A former handyman was convicted Tuesday in the murder of seven people whose bodies were found in a walk-in freezer and cooler at a suburban Chicago fast food restaurant 16 years ago.

James Degorski, 37, showed no emotion as the verdict against him was read. Jurors who deliberated for about two hours after a nearly monthlong trial must now decide whether Degorski is eligible for the death penalty and whether it should be imposed.

About 20 of the victims' family members, some of whom held hands and cried when the verdict was announced, left the courthouse without commenting to reporters after being told by the judge that doing so would preclude them from testifying at Degorski's sentencing hearing, which was set to begin Wednesday.

Prosecutors claimed Degorski shot and stabbed two owners and five employees of the Brown's Chicken and Pasta restaurant in Palatine in 1993 "because he wanted to do something big."

His conviction came despite a lack of physical evidence linking him to the crime. Public defender Mark Levitt noted that in closing arguments earlier Tuesday.

"The prosecution has been scrambling," Levitt said. "They can appeal to your emotions, because we all have emotions. They can appeal to your senses, but what they're lacking is evidence."

Prosecutors told jurors that Degorski had told many people about the killings.

"The testimony corroborates the evidence," said Assistant Cook County State's Attorney Tom Biesty.

Juan Luna, a high school friend of Degorski, also was convicted of the crime in 2007 and sentenced to life in prison. Luna was a former employee of the restaurant who told authorities he thought it would be an easy target at closing time.

The robbery netted less than $2,000.

Prosecutors said the men shot and stabbed restaurant owners Richard Ehlenfeldt, 50, his wife Lynn, 49, and five of their employees: Michael Castro, 16; Rico Solis, 17; Marcus Nellsen, 31; Thomas Mennes, 32; Guadalupe Maldonado, 46.

In Luna's case, investigators had a wealth of physical evidence, including a palm print and DNA that put him at the crime scene. Luna also gave a lengthy videotaped statement to police in which he implicated himself and Degorski.

A brief statement from Degorski after his arrest was far less detailed, and prosecutors had to rely on the testimony of witnesses -- including Degorski's former girlfriend -- who said both men confessed their roles just after the crime.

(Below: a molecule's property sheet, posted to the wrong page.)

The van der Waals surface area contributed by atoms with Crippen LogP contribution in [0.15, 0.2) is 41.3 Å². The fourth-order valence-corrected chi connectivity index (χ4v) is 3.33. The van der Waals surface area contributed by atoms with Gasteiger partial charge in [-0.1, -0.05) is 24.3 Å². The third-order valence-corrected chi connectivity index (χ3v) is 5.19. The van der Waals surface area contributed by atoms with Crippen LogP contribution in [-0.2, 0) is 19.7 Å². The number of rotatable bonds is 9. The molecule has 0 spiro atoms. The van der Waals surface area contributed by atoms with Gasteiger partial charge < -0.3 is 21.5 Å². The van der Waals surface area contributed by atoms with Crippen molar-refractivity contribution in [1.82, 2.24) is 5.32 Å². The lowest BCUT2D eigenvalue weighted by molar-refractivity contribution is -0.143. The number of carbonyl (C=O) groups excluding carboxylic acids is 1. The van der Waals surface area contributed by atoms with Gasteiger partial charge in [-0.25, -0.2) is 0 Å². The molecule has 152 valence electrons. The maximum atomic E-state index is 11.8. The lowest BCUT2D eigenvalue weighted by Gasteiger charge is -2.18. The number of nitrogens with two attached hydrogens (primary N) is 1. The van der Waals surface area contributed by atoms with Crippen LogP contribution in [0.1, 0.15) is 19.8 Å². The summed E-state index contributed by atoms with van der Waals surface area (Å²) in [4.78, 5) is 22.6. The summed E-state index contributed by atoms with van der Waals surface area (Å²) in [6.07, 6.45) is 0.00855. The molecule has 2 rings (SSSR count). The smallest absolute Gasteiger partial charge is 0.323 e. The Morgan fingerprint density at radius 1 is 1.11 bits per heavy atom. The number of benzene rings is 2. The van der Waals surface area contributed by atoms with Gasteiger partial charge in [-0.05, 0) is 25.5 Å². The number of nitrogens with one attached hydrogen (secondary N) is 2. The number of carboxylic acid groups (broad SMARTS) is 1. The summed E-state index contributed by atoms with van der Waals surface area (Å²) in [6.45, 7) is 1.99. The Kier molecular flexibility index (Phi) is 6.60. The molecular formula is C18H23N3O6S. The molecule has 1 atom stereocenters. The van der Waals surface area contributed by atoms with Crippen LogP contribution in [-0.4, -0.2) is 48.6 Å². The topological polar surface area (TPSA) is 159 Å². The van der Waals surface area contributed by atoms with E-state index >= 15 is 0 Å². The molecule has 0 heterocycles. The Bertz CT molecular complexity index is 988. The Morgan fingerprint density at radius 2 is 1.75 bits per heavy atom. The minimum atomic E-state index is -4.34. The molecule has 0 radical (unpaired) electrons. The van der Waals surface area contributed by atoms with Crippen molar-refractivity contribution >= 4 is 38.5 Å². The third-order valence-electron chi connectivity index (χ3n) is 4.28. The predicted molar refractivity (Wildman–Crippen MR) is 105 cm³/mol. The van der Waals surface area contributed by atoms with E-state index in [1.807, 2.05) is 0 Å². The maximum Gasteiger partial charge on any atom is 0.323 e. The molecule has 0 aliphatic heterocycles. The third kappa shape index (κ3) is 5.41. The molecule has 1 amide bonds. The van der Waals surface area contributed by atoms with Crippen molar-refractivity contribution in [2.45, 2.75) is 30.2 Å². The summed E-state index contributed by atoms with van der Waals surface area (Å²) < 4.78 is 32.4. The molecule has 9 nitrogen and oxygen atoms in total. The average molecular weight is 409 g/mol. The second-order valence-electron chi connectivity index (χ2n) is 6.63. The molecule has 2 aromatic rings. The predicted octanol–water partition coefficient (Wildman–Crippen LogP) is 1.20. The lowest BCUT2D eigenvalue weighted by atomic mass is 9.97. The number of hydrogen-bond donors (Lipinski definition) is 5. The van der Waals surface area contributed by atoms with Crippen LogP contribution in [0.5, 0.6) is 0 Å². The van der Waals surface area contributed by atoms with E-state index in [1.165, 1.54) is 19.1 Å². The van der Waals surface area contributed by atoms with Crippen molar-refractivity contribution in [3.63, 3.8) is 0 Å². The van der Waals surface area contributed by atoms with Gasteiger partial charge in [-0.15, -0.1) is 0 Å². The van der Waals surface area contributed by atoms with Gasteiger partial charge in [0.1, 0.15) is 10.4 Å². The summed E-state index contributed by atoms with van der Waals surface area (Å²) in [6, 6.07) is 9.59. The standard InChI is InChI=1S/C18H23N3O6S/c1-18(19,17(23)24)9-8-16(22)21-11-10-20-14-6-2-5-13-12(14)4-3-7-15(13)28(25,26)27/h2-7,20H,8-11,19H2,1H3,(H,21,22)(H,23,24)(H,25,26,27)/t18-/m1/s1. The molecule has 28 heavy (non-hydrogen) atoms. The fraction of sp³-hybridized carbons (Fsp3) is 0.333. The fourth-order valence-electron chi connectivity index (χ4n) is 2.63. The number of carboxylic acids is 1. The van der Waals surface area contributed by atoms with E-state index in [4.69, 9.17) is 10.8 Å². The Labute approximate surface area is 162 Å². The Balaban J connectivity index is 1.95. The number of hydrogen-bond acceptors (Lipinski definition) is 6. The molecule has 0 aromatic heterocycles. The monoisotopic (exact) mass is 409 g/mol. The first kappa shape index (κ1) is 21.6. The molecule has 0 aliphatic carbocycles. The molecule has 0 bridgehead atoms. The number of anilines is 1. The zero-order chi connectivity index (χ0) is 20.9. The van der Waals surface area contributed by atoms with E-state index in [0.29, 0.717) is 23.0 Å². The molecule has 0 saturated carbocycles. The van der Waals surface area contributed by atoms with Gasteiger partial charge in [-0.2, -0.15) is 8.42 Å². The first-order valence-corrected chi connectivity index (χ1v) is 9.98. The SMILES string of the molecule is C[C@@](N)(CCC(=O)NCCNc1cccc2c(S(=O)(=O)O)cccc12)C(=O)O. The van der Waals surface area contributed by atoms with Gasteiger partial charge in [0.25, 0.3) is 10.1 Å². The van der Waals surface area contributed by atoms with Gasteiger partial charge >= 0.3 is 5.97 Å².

Degorski and Luna were arrested in May 2002 after Anne Lockett, came forward to police.

Lockett, who became one of the prosecution's star witnesses, testified that the motive for the killings was partly curiosity, saying Luna wanted to know what it was like to kill someone and Degorski agreed to help.

Luna himself told authorities Degorski had ordered him to watch Lynn Ehlenfeldt during the attack. Luna allegedly admitted he "got caught up in it" and cut her throat. But he claimed Degorski shot and killed everyone else.

The bodies were found early on Jan. 9, 1993. Authorities recalled there being so many bodies that one of the first officers on the scene couldn't initially tell the number of victims.

Lockett testified it took her a decade to come forward because Degorski and Luna had threatened to kill her.

Defense attorney Levitt pressed Lockett in cross examination about heavy drug abuse in her teens, when she dated Degorski, and Lockett acknowledged having spent much of her time high and drunk.

Defense attorneys had focused during trial on false confessions obtained from other suspects, trying to raise doubts about whether Degorski's own 2002 confession was coerced. And they sought to counter portrayals of their client as a cold-blooded killer.

One of Degorski's former neighbors testified that Degorski was a "peaceful, considerate and nonviolent person" when she and her siblings knew him in 1993. "We looked up to him," 25-year-old Jessica Mogilinski testified.

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